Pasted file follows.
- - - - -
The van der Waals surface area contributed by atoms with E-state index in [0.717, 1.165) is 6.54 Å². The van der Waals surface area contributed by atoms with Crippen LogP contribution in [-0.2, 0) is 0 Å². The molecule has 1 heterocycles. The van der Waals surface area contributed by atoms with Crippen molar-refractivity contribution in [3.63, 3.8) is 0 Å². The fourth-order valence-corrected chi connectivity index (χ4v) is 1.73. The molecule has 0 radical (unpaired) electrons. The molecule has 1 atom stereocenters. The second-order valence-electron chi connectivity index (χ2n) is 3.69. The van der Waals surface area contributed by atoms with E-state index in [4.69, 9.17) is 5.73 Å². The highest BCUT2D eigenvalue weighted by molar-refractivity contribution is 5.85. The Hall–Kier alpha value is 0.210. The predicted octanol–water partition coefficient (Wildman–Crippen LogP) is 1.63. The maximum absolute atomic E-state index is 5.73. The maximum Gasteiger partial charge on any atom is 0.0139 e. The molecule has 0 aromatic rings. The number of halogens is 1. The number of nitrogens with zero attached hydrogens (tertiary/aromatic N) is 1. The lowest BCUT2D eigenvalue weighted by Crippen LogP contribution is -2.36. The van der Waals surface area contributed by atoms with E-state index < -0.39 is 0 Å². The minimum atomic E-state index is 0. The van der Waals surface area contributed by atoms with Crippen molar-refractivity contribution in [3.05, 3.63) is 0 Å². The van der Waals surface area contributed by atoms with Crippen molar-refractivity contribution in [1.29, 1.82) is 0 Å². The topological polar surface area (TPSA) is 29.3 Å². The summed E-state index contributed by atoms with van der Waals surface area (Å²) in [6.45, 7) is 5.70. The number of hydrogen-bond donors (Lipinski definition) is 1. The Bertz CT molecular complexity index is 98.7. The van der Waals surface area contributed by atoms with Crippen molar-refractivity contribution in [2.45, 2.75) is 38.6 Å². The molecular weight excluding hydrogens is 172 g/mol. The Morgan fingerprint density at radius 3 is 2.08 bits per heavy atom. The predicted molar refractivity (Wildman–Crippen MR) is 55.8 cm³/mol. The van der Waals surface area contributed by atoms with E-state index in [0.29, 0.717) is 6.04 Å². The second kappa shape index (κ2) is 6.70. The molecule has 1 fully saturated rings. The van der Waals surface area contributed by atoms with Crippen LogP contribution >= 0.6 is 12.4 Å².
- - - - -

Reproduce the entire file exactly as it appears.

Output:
The van der Waals surface area contributed by atoms with E-state index in [0.717, 1.165) is 6.54 Å². The van der Waals surface area contributed by atoms with Crippen LogP contribution in [-0.2, 0) is 0 Å². The molecule has 1 heterocycles. The van der Waals surface area contributed by atoms with Crippen molar-refractivity contribution in [3.63, 3.8) is 0 Å². The fourth-order valence-corrected chi connectivity index (χ4v) is 1.73. The molecule has 0 radical (unpaired) electrons. The molecule has 1 atom stereocenters. The second-order valence-electron chi connectivity index (χ2n) is 3.69. The van der Waals surface area contributed by atoms with E-state index in [4.69, 9.17) is 5.73 Å². The highest BCUT2D eigenvalue weighted by molar-refractivity contribution is 5.85. The Hall–Kier alpha value is 0.210. The predicted octanol–water partition coefficient (Wildman–Crippen LogP) is 1.63. The maximum absolute atomic E-state index is 5.73. The maximum Gasteiger partial charge on any atom is 0.0139 e. The molecule has 0 aromatic rings. The number of halogens is 1. The number of nitrogens with zero attached hydrogens (tertiary/aromatic N) is 1. The lowest BCUT2D eigenvalue weighted by Crippen LogP contribution is -2.36. The van der Waals surface area contributed by atoms with E-state index < -0.39 is 0 Å². The minimum atomic E-state index is 0. The van der Waals surface area contributed by atoms with Crippen molar-refractivity contribution in [3.05, 3.63) is 0 Å². The van der Waals surface area contributed by atoms with Crippen molar-refractivity contribution in [1.29, 1.82) is 0 Å². The topological polar surface area (TPSA) is 29.3 Å². The summed E-state index contributed by atoms with van der Waals surface area (Å²) in [6.45, 7) is 5.70. The number of hydrogen-bond donors (Lipinski definition) is 1. The Bertz CT molecular complexity index is 98.7. The van der Waals surface area contributed by atoms with Crippen molar-refractivity contribution in [2.45, 2.75) is 38.6 Å². The molecular weight excluding hydrogens is 172 g/mol. The Morgan fingerprint density at radius 3 is 2.08 bits per heavy atom. The predicted molar refractivity (Wildman–Crippen MR) is 55.8 cm³/mol. The van der Waals surface area contributed by atoms with E-state index in [0.29, 0.717) is 6.04 Å². The second kappa shape index (κ2) is 6.70. The molecule has 1 fully saturated rings. The van der Waals surface area contributed by atoms with Crippen LogP contribution >= 0.6 is 12.4 Å².